b) I’m a (former/occasional) professional journalist and editor. I’d also somehow completely missed out on this entire product line. I’d never heard of grammar checkers until today, with the exception of the one built into Word, which I’d always disabled immediately after installing a new version. I was rather excited about the prospect of NLP having advanced enough for this to actually be useful to me from a professional standpoint.
So yes, I’m possibly more invested in the idea of this product offering than most happy mutants :slight_smile:

Now excuse me while I stock up on red pens to fling at you. I hope you realize you just did the literary equivalent of playing a piano piece and then refusing to play the very last note.


#8

Is there a monthly subscription available that is distinct from the offer promoted by the OP?

Because $99.99 for a lifetime amortizes to less than $7.00 per month during the 15th month of the license.

But on a separate note, a “lifetime subscription” usually means “until we get tired of maintaining the DRM service” and also implies I have to be online to use the app.


#9

There is a “premium desktop” app that is not made available as part of the trial period (as far as I could see), so I can’t comment on the file size or connectivity requirements. But it seems reasonable to assume that yes, you have to be online. I also have a limited amount of faith in the StackSocial offerings, nor is there any sort of an easy way to figure out what “$99 lifetime subscription” translates to in monthly costs.

The WS site offers the online-only solution for $9.95/mo or $6.66/mo if you prepay for a year (and $4.44/mo if you prepay for three years), and the premium desktop version for Windows and Mac for $14.95/$9.99/$8.33, respectively. The mobile app is an add-on for $2.50/mo, $9.95/yr or $30/3 yrs. Which seems kind of strange, given that you’re paying more for three years at once than you would for three consecutive one-year subscriptions. Not like the company is allergic to non-whole dollar amounts…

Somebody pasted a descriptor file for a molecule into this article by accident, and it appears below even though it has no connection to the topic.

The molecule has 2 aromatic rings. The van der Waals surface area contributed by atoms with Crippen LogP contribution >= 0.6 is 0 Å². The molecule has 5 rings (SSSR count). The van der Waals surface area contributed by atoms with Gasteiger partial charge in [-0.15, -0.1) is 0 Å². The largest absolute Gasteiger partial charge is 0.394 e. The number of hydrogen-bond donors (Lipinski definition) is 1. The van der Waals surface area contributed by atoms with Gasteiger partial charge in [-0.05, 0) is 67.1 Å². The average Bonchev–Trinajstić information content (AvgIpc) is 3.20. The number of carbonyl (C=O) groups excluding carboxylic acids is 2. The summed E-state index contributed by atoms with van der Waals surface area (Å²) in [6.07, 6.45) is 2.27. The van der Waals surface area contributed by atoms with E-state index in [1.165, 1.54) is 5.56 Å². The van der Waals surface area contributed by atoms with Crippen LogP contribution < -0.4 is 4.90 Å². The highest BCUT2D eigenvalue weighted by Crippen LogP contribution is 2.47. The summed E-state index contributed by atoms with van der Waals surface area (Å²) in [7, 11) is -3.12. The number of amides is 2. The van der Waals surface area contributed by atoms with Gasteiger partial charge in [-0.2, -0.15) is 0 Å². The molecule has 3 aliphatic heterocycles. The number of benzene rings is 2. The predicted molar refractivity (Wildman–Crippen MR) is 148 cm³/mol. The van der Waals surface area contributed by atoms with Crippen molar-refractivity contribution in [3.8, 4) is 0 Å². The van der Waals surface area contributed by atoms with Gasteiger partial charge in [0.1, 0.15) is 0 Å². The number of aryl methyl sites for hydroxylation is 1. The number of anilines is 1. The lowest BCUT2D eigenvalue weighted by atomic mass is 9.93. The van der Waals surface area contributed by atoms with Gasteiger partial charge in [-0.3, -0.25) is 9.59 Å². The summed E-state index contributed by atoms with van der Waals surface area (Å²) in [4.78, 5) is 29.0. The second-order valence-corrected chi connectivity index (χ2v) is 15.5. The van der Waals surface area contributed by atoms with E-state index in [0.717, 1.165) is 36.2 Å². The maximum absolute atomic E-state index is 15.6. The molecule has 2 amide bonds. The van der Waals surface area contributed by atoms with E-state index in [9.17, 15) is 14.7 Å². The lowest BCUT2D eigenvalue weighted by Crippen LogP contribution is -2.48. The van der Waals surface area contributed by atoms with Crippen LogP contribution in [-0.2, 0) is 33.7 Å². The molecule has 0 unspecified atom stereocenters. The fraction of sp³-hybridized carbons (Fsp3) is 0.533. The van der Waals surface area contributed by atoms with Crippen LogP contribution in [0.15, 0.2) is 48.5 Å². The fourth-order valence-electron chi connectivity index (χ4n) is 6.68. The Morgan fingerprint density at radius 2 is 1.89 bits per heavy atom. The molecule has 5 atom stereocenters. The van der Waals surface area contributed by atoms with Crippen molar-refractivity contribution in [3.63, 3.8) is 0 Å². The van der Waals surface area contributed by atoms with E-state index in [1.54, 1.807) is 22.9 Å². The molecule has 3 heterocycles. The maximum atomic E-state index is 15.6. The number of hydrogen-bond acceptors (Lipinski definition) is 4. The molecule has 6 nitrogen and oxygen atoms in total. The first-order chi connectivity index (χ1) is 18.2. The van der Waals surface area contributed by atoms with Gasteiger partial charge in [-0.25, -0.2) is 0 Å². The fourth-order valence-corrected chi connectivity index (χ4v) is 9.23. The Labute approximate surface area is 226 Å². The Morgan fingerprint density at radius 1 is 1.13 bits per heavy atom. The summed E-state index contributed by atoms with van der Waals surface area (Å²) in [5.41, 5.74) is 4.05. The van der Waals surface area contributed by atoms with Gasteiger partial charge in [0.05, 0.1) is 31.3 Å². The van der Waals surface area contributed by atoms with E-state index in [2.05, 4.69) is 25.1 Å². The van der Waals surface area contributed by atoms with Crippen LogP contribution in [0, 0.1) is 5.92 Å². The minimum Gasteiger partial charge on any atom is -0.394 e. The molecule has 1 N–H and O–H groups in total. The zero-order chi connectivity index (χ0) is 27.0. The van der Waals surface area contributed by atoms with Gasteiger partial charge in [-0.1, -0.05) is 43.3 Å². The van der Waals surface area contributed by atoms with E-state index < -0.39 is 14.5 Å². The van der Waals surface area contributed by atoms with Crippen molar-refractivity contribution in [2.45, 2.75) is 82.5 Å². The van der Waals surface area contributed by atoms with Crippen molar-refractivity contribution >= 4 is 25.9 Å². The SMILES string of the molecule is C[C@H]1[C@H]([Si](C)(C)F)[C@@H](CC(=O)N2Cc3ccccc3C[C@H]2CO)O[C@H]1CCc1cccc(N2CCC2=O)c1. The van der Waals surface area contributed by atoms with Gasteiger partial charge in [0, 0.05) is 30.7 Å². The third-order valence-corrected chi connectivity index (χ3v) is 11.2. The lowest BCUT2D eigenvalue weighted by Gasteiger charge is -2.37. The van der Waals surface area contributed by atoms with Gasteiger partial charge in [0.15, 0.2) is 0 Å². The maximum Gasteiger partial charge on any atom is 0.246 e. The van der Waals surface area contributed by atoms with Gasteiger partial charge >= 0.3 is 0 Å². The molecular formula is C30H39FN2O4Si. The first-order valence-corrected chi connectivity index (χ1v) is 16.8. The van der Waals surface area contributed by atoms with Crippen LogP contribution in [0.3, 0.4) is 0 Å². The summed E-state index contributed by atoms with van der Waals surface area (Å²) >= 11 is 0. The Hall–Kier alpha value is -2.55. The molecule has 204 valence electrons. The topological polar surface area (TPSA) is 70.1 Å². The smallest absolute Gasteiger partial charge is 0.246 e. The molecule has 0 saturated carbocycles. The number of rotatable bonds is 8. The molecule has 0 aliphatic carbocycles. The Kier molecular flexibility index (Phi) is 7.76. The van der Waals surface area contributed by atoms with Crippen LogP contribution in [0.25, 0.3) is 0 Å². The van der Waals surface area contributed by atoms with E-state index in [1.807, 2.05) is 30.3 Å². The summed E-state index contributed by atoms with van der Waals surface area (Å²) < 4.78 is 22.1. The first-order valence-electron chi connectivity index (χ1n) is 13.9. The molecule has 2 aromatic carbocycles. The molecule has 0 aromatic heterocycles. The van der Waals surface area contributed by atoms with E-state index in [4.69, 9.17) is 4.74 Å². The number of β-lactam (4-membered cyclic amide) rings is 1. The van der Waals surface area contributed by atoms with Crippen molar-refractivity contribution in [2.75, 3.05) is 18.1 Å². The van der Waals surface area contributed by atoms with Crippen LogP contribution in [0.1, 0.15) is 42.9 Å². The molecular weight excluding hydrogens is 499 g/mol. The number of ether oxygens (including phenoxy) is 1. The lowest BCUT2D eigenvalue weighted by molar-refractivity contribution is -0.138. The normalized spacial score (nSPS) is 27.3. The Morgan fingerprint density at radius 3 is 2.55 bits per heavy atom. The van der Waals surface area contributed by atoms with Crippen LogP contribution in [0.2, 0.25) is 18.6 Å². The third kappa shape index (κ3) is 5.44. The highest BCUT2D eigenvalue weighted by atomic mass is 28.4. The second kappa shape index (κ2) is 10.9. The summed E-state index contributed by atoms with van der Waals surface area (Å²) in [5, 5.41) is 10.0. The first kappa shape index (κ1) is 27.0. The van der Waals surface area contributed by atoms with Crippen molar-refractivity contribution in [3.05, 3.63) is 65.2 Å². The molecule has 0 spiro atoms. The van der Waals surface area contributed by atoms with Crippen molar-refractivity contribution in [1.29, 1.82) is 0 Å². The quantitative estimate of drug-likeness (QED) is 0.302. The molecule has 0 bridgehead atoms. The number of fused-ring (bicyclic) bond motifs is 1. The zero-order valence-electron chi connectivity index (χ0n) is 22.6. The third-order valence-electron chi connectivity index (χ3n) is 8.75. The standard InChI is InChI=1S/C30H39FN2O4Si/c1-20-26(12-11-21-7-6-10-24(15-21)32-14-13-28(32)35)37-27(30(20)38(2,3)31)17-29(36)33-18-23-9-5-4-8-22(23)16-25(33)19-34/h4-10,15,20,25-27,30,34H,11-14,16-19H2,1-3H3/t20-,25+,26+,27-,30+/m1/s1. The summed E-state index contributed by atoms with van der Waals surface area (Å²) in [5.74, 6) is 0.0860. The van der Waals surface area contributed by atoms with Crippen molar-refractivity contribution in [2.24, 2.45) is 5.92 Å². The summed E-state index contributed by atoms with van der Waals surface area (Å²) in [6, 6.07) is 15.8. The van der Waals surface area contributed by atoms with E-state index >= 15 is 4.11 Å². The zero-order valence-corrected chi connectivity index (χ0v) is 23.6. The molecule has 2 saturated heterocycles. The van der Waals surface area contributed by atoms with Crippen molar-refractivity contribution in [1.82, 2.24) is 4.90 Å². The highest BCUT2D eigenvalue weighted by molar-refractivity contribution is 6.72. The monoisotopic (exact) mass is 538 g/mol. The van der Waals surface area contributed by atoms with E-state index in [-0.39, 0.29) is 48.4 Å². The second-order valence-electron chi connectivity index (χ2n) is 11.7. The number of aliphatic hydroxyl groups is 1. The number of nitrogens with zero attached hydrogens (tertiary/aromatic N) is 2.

#10

Thanks for the information…saved me some money and a lot of time as well.


#11

I have yet to see a grammar/usage/style parser that’s better than my own training and experience. Certainly not one that I would, say, recommend to an undergraduate writer. Spell-checker, yes, though always with the caveat that autocorrect is not to be relied on.

The AP Stylebook isn’t the only authority. In fact, it’s not so much an authority as a house-style handbook, and any publishing writer needs to be prepared to follow whatever standards a particular outlet prefers. I routinely use “e-mail” because I’m old enough to have the old hyphenation conventions ingrained, but if an editor wants AP style, then that’s what I use.


#12

It’s a bit ironic hocking the online-only subscription service on the BB store when Cory’s always going on about DRM isn’t it?


#13

No, but I like the analogy. :grinning:

Seriously I do find your dedication to diging into this product commendable, since there are so many odd things vigorously promoted by the BoingBoing Store.


#14

Message to the girl in the Grammarly advert on all youtube videos: Maybe you should get a job that doesn’t involve written communication.


#15

I was proofing some documentation I wrote last week and realized I used “eMail” throughout the entire piece.

After I reminded my self it wasn’t the early aughts, I replaced all and went on with my day.


#16

I would like to put the text of Finnegans* Wake through this and see what happened next.

*The Chrome spell check doesn’t even like “Finnegans” without the apostrophe, so there’s a literacy fail right there.


#17

For now, I’ll settle for a default install of Grammarly in all Web browsers.


#18